You’ve heard about tracking your spending so you have a clear idea of where your hard earned money goes. But there are different approaches to buying depending on your consumer behaviour.
With this consumer behaviour style, you delay making purchases to the last minute and/or you buy as little as possible. You wait to buy seasonal items like a winter coat or bathing suit until just before the point you need them – and then can’t find a suitable one. You consider buying an item, then decide to get it some other time or that you don’t really need it.
You rarely have backup supplies of common personal and household items and often feel stressed because you don’t have what you need when you need them. You have to shop more often and make a lot of late night runs to the store. You tend to cling to things that are past their usefulness and so are surrounded by things that are shabby and worn out, don’t work well or are not entirely suitable.
Over-buyers on the other hand lay in huge supplies of items such as shampoo or paper goods. They love to shop at wholesale clubs like Costco. They throw things away – dairy products and medicine because they’ve hit their expiry dates before they can be used up. They buy things like tools or gadgets thinking that they will probably come in handy some day.
They buy items with the thought that they will make great gifts – without having a particular recipient in mind – or because the sale price can’t be beat. They often feel stressed by all the clutter in their homes and, especially, by the waste that’s often created by their over-buying consumer behaviour style.
The Satisfied Buyer
Some people make a decision, or take action as soon their criteria are met. They don’t necessarily settle for a mediocre product, but as soon as they find the item (hotel, shoes, auto) that has the qualities they want they are satisfied with their purchase. Men generally fall into this consumer behaviour category. They have a purchase in mind, enter the store, find what they want and then pull out their wallet – quick and efficient.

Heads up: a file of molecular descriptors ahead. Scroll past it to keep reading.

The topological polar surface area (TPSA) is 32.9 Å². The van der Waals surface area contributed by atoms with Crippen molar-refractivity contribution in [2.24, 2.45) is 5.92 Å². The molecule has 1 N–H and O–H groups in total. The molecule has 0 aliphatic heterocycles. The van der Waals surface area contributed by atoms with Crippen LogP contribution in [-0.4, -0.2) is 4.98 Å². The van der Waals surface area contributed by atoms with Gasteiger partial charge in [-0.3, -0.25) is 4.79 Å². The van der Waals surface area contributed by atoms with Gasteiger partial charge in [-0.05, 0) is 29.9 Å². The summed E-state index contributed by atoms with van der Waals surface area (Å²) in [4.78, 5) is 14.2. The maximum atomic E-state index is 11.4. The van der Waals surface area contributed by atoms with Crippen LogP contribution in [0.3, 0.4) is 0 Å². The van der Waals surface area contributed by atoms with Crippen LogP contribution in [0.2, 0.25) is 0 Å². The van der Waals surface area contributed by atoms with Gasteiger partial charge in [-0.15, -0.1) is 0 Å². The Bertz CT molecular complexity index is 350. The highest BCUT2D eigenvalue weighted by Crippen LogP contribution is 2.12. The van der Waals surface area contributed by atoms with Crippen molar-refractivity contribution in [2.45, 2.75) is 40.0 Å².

Perfectionists want to make the most optimal decision. Even if they see something that meets their requirements they can’t make a decision until they’ve examined every option so they can make the best choice possible. They spend a lot of time and energy to reach a decision and they’re often anxious about whether they did in fact make the best choice.
Some people are hoarders in the sense that theybuy things and don’t use them. Either they don’t want to spoil the pristine appearance of the product, or they want to save it for a perfect occasion or for “good”. Or the item may be an expression of a desire to change something in their life – treadmill, sports equipment, craft supplies – but just making a purchase won’t accomplish the change until a plan of action is developed.
Your Consumer Behaviour Style
My consumer behaviour style tends to be an under-buyer with a touch of perfectionism. I squeeze out the very last bits of toothpaste or hand cream. My worn out or stained clothes are good enough for wearing around the house.
As long as my possessions look and work OK I don’t bother to replace them and when I do decide to go shopping I have to check out every store to find the best product – maybe I’ll find a better version, a cheaper price or a different colour. I tend to get stressed out if I can’t find exactly what I’m looking for when I need it right away.
Most people have a combination of purchasing styles and sometimes all of them are in evidence at different times.
What is your consumer behaviour style? Does it work for you?